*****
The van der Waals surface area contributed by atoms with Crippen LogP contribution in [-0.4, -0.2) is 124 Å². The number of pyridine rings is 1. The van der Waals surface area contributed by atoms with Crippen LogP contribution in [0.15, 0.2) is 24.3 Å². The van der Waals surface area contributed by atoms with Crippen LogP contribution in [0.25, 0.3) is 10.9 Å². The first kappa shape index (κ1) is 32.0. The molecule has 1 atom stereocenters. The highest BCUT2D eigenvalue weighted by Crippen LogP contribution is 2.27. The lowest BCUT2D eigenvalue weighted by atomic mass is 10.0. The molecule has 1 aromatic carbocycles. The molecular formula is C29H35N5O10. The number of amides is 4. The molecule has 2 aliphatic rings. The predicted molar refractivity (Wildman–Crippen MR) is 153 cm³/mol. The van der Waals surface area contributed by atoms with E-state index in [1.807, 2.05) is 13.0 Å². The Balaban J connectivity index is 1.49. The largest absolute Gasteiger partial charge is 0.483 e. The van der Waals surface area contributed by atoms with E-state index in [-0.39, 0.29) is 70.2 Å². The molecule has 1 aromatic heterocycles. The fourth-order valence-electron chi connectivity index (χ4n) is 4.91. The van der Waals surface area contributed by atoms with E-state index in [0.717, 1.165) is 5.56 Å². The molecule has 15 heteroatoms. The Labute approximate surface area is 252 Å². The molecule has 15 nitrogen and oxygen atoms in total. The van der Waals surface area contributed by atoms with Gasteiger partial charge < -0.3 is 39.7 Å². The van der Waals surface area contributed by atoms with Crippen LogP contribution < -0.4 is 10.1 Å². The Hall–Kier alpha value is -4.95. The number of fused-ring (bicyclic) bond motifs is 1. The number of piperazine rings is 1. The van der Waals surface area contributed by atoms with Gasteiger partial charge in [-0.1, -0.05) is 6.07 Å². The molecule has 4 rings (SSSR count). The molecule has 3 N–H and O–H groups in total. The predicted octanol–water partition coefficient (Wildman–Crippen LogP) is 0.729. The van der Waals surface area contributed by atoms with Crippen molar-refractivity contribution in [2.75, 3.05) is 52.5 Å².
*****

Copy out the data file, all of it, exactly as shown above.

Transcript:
The van der Waals surface area contributed by atoms with Crippen LogP contribution in [-0.4, -0.2) is 124 Å². The number of pyridine rings is 1. The van der Waals surface area contributed by atoms with Crippen LogP contribution in [0.15, 0.2) is 24.3 Å². The van der Waals surface area contributed by atoms with Crippen LogP contribution in [0.25, 0.3) is 10.9 Å². The first kappa shape index (κ1) is 32.0. The molecule has 1 atom stereocenters. The highest BCUT2D eigenvalue weighted by Crippen LogP contribution is 2.27. The lowest BCUT2D eigenvalue weighted by atomic mass is 10.0. The molecule has 1 aromatic carbocycles. The molecular formula is C29H35N5O10. The number of amides is 4. The molecule has 2 aliphatic rings. The predicted molar refractivity (Wildman–Crippen MR) is 153 cm³/mol. The van der Waals surface area contributed by atoms with E-state index in [1.807, 2.05) is 13.0 Å². The Balaban J connectivity index is 1.49. The largest absolute Gasteiger partial charge is 0.483 e. The van der Waals surface area contributed by atoms with E-state index in [-0.39, 0.29) is 70.2 Å². The molecule has 1 aromatic heterocycles. The fourth-order valence-electron chi connectivity index (χ4n) is 4.91. The van der Waals surface area contributed by atoms with E-state index in [0.717, 1.165) is 5.56 Å². The molecule has 15 heteroatoms. The Labute approximate surface area is 252 Å². The molecule has 15 nitrogen and oxygen atoms in total. The van der Waals surface area contributed by atoms with Gasteiger partial charge < -0.3 is 39.7 Å². The van der Waals surface area contributed by atoms with Crippen LogP contribution < -0.4 is 10.1 Å². The Hall–Kier alpha value is -4.95. The number of fused-ring (bicyclic) bond motifs is 1. The number of piperazine rings is 1. The van der Waals surface area contributed by atoms with Gasteiger partial charge in [-0.1, -0.05) is 6.07 Å². The molecule has 4 rings (SSSR count). The molecule has 3 N–H and O–H groups in total. The predicted octanol–water partition coefficient (Wildman–Crippen LogP) is 0.729. The van der Waals surface area contributed by atoms with Crippen molar-refractivity contribution in [2.75, 3.05) is 52.5 Å².